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McConnell, Schumer Working To Ink Senate Power-Sharing Deal, Filibuster Agreement
WASHINGTON, DC - DECEMBER 16: U.S. Senate Minority Leader Sen. Mitch McConnell (R-KY) pauses as he speaks to members of the media after the weekly Senate Republican Policy Luncheon December 16, 2014 on Capitol Hill in Washington, DC. Senate Republicans held the weekly luncheon to discuss Republican agenda. (Photo by
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Senate Majority Leader Mitch McConnell (R-KY) and Senate Minority Leader Chuck Schumer (D-NY) are reportedly working on a Senate “power-sharing” deal that would allow Democrats to move forward with President-elect Joe Biden’s agenda but preserve certain key elements of the Senate rules, potentially including the filibuster.

When the Senate reconvenes on Wednesday, it will be evenly split between Republicans and Democrats with Vice President-elect Kamala Harris as a deciding vote if support for certain legislation breaks down along party lines. Although that likely leaves Democrats with the power to press forward with much of Biden’s agenda, it presents a hurdle to Senate management, particularly with regard to who serves on committees and how the rules for various Senate process are laid out.

With Harris in the driver’s seat, Schumer will likely become the  “majority leader” though he will not control an official majority. “But the Senate will still need to pass an organizing resolution and work out committee ratios and other rules of the road,” according to Politico.

“Schumer and McConnell are largely expected to operate the Senate in a similar fashion to how former Senate leaders Trent Lott and Tom Daschle devised the last 50-50 blueprint,” the outlet continues. “That allowed for committee memberships to be evenly split, with bills that receive tied votes advancing to the floor; the party controlling the White House would still set the Senate schedule and determine which legislation would get taken up.”

“Similar to those rules, set in January 2001, Schumer and McConnell aides are discussing allowing bills and nominations to advance to the Senate floor even if they are tied during committee votes, something that could become common given that each party is expected to have the same number of seats on committees,” CNN adds.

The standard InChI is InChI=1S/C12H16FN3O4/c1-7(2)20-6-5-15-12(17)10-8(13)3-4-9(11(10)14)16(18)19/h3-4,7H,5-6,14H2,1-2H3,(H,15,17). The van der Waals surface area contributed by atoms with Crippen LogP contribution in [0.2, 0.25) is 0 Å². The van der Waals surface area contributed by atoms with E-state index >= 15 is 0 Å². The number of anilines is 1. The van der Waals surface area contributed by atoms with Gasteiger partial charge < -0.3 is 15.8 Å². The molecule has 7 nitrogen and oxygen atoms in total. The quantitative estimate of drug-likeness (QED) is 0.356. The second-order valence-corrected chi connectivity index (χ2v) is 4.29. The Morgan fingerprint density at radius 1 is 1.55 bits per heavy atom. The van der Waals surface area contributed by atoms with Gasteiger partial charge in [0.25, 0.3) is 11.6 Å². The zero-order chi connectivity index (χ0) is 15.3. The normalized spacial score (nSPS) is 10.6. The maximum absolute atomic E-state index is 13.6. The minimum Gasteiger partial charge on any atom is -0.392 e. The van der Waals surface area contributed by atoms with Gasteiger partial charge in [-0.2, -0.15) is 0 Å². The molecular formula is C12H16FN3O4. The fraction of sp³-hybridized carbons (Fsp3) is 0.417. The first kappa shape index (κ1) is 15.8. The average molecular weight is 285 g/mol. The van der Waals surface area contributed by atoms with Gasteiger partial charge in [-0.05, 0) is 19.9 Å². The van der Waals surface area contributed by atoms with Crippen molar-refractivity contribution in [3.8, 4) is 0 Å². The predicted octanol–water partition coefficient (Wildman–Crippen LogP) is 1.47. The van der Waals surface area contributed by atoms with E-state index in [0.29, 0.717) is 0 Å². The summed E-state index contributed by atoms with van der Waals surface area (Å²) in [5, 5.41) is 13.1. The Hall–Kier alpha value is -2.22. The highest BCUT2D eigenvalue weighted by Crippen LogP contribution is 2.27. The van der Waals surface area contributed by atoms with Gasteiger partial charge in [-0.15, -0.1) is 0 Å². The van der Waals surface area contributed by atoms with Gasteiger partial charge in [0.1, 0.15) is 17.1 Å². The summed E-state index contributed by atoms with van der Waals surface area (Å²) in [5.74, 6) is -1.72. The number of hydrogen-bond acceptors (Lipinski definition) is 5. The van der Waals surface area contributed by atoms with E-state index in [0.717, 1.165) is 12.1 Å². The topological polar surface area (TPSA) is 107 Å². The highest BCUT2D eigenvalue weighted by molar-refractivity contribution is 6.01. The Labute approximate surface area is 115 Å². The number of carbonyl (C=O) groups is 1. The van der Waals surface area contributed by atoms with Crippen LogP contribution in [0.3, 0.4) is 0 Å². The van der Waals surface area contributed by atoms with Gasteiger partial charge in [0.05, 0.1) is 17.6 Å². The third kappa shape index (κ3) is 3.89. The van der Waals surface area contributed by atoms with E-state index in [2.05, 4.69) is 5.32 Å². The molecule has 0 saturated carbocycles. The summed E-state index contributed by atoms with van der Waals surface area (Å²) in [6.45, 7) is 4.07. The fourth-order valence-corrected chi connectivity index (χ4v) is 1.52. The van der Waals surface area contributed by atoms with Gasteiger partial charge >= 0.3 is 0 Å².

This time around, the two Senate leaders will have more to hash out, as Politico notes. Because the last four years have been contentious ones — and the last two weeks gave rise to a second impeachment in the House — McConnell and Schumer will have to figure out whether Biden’s nominees can proceed to the Senate floor for approval, and whether those nominees should be approved before or after a possible impeachment trial.

Democrats have also threatened a host of major changes, both to the Senate rules and to the government at large. McConnell will be looking to preserve the Senate filibuster, which Republicans can trigger to require a 61-vote majority for controversial legislation like the Green New Deal, and he will be looking to stop Democrats from packing the Supreme Court with additional justices.

Schumer will be looking to help Biden pass his legislative agenda quickly; new presidents traditionally have just 100 days to put forward any major policy proposals and just 18 months to pass them before the next round of national elections. That agenda is likely to include a new round of coronavirus relief, including $1400 checks to individual taxpayers and a federal ban on evictions through September of 2021.

The two party leaders are expected to have a deal on Tuesday, but the Senate may not vote for several more days until two Democratic Senators from Georgia are seated and Kamala Harris’ replacement is sworn in.

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